Primal Fear + Hazmat
Newtown Social Club, Sydney
12 June 2016
Review by Cameron Cooper
Photos by Jess Miller
Primal Fear are, without a doubt, the very definition of Judas Priest-inspired, teutonic power metal. For this reason alone, they aren’t necessarily the kind of band one expects to see on the modest stage of the Newtown Social Club, nor does it sound – on paper – like a 1 hour and 45-minute set would really be workable. But expectations are made to be defied, and the band delivered on both fronts with a tremendous sound mix and a set that could have happily gone on for another hour.
Hazmat kicked off the show in exactly the way one has come to expect from them: tight, proficient, and somehow even more crystal clear than their records. The band’s vocal harmonies went down a treat. The band’s eclectic blend of technical thrash and groovy heavy metal resonated through the venue long after they’d left the stage. The band’s set focused on tunes from their latest record, Atonement, introducing non-believers to them in the best way possible. With an international distribution deal just signed with Metal Blast Records, it’s high-time Western Sydney’s four-headed juggernaut became a household name in underground metal.
“We appreciate you all coming out and having a listen,” spouted singer Jay Callaby. “Cause we’re here for the same reason you are. To see Primal Fear!”
A short time later, with the venue at capacity, Germany’s finest took the tiny stage. An incredibly intimate setting for a band with such massive presence (and honestly, each of Ralf Scheepers’ ripped arms could do with their own dressing rooms), band and audience brimmed with excitement. The outfit made a ballsy move by focusing primarily on their latest record, Rulebreaker; while most anthem-focused bands would be let down by a crowd unfamiliar with the newest record, the clarity in the band’s playing and Scheepers’ diction meant that everyone was singing along by the time a second chorus whipped around.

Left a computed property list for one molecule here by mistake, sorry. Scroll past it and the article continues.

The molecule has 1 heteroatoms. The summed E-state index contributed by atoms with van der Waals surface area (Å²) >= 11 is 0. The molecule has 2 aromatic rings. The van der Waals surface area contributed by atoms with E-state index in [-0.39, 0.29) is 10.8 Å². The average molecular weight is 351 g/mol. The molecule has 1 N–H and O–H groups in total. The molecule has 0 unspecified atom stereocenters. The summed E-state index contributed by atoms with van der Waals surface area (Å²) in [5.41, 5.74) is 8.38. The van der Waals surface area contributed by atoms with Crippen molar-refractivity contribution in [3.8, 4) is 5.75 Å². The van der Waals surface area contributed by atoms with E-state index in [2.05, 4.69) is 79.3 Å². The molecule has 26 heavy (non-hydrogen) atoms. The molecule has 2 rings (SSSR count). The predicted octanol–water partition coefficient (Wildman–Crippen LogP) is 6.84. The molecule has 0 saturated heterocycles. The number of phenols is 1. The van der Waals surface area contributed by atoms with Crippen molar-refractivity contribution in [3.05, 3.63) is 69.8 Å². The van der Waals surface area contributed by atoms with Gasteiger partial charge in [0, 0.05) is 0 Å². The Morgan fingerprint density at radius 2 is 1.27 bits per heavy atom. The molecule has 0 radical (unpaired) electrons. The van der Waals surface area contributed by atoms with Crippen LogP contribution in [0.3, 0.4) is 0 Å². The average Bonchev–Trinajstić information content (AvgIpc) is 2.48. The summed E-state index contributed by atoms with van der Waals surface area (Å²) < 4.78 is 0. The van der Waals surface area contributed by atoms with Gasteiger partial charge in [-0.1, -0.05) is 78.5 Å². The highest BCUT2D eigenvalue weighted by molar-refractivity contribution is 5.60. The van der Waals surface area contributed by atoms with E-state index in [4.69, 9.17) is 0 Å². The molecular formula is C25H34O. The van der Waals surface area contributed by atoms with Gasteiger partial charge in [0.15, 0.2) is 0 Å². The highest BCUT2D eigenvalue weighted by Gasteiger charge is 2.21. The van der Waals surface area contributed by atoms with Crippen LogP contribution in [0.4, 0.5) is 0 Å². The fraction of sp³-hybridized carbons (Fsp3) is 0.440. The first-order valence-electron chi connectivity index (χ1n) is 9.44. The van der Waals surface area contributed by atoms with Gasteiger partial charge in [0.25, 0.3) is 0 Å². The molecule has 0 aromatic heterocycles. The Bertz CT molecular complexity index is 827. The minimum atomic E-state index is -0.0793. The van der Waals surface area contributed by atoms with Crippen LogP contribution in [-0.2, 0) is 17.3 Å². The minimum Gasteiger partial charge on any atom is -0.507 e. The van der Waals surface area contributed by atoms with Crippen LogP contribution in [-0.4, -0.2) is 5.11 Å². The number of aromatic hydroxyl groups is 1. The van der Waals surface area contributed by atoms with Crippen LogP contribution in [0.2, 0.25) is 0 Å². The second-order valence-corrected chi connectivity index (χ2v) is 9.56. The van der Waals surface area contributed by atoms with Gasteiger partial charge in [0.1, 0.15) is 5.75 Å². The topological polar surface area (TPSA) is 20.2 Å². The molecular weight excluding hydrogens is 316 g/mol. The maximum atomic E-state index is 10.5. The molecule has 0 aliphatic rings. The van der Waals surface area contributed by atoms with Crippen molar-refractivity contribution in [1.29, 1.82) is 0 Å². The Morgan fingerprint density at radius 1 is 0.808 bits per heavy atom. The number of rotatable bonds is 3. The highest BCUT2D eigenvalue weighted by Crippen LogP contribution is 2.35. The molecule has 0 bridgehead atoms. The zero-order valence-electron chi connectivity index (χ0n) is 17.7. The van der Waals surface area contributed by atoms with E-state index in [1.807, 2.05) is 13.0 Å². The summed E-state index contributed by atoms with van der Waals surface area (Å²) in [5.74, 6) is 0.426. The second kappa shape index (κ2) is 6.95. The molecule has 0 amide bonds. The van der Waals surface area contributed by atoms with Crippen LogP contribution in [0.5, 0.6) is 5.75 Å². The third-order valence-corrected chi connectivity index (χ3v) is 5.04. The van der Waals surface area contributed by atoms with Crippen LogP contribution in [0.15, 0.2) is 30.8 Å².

The band maintained an attitude of pure class and professionalism, complete with an end-show introduction of not only the band, but their roadies/sound techs, too. It’s a small gesture, but one that speaks to how seriously the band take their jobs, an approach that has paid absolute dividends in ensuring not a single note was out of place. The five-piece closed out their set with the one-two-punch of Chainbreaker and Metal Is Forever.
“You know the game, right?” joked Scheepers. “We leave, you scream and maybe we come back.”
And come back they did. With an audience begging for more, the band stormed the stage yet again for Fighting the Darkness and a thunderous, bowel-quaking performance of Running in the Dust.
This may have been the band’s first trip down under, but with the kind of reception they received it certainly won’t be the last. The band certainly have the stamina, hunger and molten metal fire to take on some of the bigger stages Sydney has to offer, but seeing them in such a small venue with an incredible mix? To quote a punter on the night: it was like going to church.